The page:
Creatives are notorious for defying measurement. Sayings like “You can’t rush creativity” and “I’m not a numbers person” make it seem like design is all subjective magic. Well, if your work is subjective, your value is too. Unclear value is the reason design does not always have a seat at the table. It’s the reason design is the least staffed position in product organizations. And I’m betting it’s the reason designers get paid less than their product or engineering counterparts.

But how do you prove the value of design?

First, you have to define success and how it’s measured. Most companies set goals. But if you don’t truly understand the goals or know how to measure them, then it’s impossible to reach them.Designers cannot be successful when they can’t see the bar for success.No one can be successful without a clear view of what success looks like.

As designers, we should thoroughly understand the behaviors that are happening in our products. When we make customer-facing improvements, we need to be able to see what changed for the business. We must align our day-to-day work with broader business goals and we must do so specifically and tangibly. It is our responsibility to inform our decisions with evidence. It is our responsibility to understand and demonstrate our value.

If you’re a product or UX designer just getting started with data, here are three important areas of practice that can help you make your work more valuable.

Practice Area 1: Defining Your Impact on the Business

Start by breaking down company goals into team or individual goals you can affect and measure. For example, if a travel company’s goal is to increase revenue by 20%, your team’s contribution might include increasing bookings by 10%. This is critical to know but it is just the beginning. (If you want to know more about goal setting, read Radical Focus, Measure What Matters and Grit.)

Related: Every Product Needs a North Star Metric: Here’s How to Find Yours

Make sure you understand where this goal is being measured and how you can see that you’re affecting it. If that’s not currently possible, work with your team to make it possible.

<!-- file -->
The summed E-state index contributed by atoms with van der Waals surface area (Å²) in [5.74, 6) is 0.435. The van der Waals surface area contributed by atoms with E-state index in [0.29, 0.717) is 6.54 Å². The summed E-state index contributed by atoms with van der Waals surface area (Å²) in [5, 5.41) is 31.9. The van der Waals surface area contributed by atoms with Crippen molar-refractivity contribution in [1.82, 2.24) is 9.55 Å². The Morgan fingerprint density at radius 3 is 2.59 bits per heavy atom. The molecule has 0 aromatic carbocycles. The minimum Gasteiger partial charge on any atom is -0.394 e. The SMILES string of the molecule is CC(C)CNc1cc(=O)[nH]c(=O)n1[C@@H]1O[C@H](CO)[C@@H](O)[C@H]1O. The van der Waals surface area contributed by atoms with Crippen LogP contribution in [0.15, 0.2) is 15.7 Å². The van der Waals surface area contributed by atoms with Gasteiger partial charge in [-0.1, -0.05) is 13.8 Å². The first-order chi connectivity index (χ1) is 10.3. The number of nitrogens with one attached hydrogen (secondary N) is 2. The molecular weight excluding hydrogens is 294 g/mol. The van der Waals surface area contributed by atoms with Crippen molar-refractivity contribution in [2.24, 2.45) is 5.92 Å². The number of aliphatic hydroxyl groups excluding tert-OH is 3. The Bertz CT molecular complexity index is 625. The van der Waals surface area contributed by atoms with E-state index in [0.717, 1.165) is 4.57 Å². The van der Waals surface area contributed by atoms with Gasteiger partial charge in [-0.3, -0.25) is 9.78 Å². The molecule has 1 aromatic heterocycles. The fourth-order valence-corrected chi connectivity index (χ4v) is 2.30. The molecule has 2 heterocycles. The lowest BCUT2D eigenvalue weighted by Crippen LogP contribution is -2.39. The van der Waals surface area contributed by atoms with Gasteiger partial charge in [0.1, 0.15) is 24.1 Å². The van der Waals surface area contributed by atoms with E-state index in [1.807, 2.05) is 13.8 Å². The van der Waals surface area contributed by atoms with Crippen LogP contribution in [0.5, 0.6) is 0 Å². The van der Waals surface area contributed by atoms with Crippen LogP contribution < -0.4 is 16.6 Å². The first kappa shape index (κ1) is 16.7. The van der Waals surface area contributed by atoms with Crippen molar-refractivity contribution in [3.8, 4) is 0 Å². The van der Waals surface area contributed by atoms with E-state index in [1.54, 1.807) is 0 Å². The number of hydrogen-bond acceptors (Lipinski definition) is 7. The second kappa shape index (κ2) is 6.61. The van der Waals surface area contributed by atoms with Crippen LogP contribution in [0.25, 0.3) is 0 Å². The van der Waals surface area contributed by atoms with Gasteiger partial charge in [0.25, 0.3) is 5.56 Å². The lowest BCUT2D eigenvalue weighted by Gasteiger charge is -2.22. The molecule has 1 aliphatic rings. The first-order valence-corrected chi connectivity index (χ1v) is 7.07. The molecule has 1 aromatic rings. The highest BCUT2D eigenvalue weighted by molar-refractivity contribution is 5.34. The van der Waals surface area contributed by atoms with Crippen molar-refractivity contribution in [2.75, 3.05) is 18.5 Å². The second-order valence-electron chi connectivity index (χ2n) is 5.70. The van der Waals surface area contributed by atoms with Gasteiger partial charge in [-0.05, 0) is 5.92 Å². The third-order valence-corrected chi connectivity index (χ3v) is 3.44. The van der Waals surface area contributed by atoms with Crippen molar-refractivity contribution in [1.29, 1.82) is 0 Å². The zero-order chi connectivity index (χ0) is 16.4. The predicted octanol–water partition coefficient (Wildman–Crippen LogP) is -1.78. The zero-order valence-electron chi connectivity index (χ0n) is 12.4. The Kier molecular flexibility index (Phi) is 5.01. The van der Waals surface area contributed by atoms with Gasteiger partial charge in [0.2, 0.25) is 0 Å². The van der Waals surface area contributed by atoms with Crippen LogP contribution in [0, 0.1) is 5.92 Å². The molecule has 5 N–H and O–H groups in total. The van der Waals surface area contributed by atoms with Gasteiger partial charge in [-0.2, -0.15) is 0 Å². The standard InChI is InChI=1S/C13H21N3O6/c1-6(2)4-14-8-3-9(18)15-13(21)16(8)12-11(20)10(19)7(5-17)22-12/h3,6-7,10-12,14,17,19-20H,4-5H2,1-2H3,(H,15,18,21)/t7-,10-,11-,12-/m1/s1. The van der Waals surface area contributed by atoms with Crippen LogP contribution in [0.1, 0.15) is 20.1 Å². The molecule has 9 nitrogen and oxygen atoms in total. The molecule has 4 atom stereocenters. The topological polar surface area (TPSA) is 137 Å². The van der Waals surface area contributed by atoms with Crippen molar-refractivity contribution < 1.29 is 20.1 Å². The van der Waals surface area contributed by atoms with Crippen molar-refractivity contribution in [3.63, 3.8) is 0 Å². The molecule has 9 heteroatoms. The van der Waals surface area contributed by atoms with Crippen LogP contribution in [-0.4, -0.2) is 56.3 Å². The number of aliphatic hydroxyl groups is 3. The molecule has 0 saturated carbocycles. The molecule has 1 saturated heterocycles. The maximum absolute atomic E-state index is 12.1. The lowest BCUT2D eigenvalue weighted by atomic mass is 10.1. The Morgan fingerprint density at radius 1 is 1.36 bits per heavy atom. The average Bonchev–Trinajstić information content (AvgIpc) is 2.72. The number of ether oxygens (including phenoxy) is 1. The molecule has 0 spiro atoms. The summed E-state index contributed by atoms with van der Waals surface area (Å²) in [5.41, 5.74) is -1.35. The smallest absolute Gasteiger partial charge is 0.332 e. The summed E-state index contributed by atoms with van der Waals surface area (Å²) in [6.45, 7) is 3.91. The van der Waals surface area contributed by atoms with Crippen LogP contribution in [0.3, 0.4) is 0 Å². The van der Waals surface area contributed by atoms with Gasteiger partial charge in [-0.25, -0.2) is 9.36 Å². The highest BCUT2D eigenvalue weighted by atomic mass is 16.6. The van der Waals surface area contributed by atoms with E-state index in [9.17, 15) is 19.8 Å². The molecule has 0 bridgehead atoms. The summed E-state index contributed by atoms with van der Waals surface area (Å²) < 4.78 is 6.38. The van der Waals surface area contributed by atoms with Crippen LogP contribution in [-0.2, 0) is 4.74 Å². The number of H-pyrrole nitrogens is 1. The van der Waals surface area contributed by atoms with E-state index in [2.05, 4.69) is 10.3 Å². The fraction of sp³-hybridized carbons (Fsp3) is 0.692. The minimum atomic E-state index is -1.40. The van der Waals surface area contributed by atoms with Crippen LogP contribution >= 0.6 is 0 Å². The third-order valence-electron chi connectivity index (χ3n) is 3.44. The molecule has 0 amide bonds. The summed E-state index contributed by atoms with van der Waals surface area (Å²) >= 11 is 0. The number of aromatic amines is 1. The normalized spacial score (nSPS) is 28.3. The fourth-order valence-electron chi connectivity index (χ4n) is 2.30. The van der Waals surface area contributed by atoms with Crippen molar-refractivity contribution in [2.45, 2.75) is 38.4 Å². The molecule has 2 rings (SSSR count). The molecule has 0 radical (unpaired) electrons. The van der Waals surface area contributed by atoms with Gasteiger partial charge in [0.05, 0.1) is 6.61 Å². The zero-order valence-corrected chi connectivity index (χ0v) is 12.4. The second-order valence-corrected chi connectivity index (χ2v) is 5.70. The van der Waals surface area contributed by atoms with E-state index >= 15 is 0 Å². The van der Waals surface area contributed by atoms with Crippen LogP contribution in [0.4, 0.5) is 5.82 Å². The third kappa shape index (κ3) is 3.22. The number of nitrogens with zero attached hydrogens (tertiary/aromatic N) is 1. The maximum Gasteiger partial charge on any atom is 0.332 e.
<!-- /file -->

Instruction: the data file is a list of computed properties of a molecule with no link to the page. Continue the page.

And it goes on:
Put it into Practice

Investigate Details

Once you have a clear goal, you need a thorough understanding of what’s happening right now and what’s getting in the way of attaining that goal. Investigate current performance, gathering as much intel as you can. This is where design shines. Ask. all. the. questions.

  • Where are bookings at now?
  • How are we measuring it?
  • Where are we measuring it?
  • Who’s in charge of measuring it?
  • What’s preventing people from booking?
  • What kinds of errors are happening when people try to book?
  • Who are these people who are booking?
  • How fast are people booking?
  • What makes people more likely to book?

The answers to these questions can be found within your organization, in your analytics reporting and in interactions with customers. Talk with your colleagues. Sit in on their meetings. Ask them to show you where they looking at these metrics. Ask them how to pull these reports yourself. Ask them about customer behavior. Ask them for help.

Image1 DiscoveryboardShare what you’re learning by creating a discovery board or wall that includes the current design, current metrics, customer insights and questions

Progress Reports

Now that you know where and how your goal is being measured, establish a cadence for sharing out progress. This could be a team conversation. It could happen at standup or in planning meetings. Or it could be more passive–a dashboard on the wall, an email, a Slack report.Designers often lean on qualitative research for discovery but leveraging quantitative analytics can help you find patterns more quickly.

However you do it, make sure you are sharing the actions the team is taking every day and how customer behavior is changing in your product as a result. For example: “Here is a chart of bookings for the past month. Last Tuesday, we released our new booking calendar and we have seen bookings increase by 1% steadily for the past two weeks.”

These progress reports should be a collaboration between product, design, and engineering (and any other key roles on your team–maybe customer success or marketing). Design can share visual references, demos or customer anecdotes to help those outside the team understand what’s working.

Image2 ProgressReportExample progress report

Practice Area 2: Understanding Real Customer Behavior

The secret to business growth lies in truly understanding and serving customers. If you can figure out who your customers are, why they showed interest in your product and what else is missing from their lives, you can capture the market. Easier said than done.

We think we know what our customers need and want. If you’ve ever run a usability test, you know that’s not true. We think we know what our customers need and want. We think we know how they behave, how they use our products. If you’ve ever run a usability test, you know that’s not true. Gathering information on how real human beings outside your company see and interact with your product is the first step to improving it. There is absolutely no reason to take on a blind redesign of your product without an understanding of what’s happening now. Designers often lean on qualitative research for discovery but leveraging quantitative analytics can help you find patterns more quicklyIt can help you learn who you should be talking to. You can then follow up with these individual customers and interview them.

Put it into Practice

Look at real customer journeys

Platforms like Amplitude provide moment-to-moment timelines of how individual customers are behaving in your product. Review them. Question them. Rebuild your reports to answer your questions.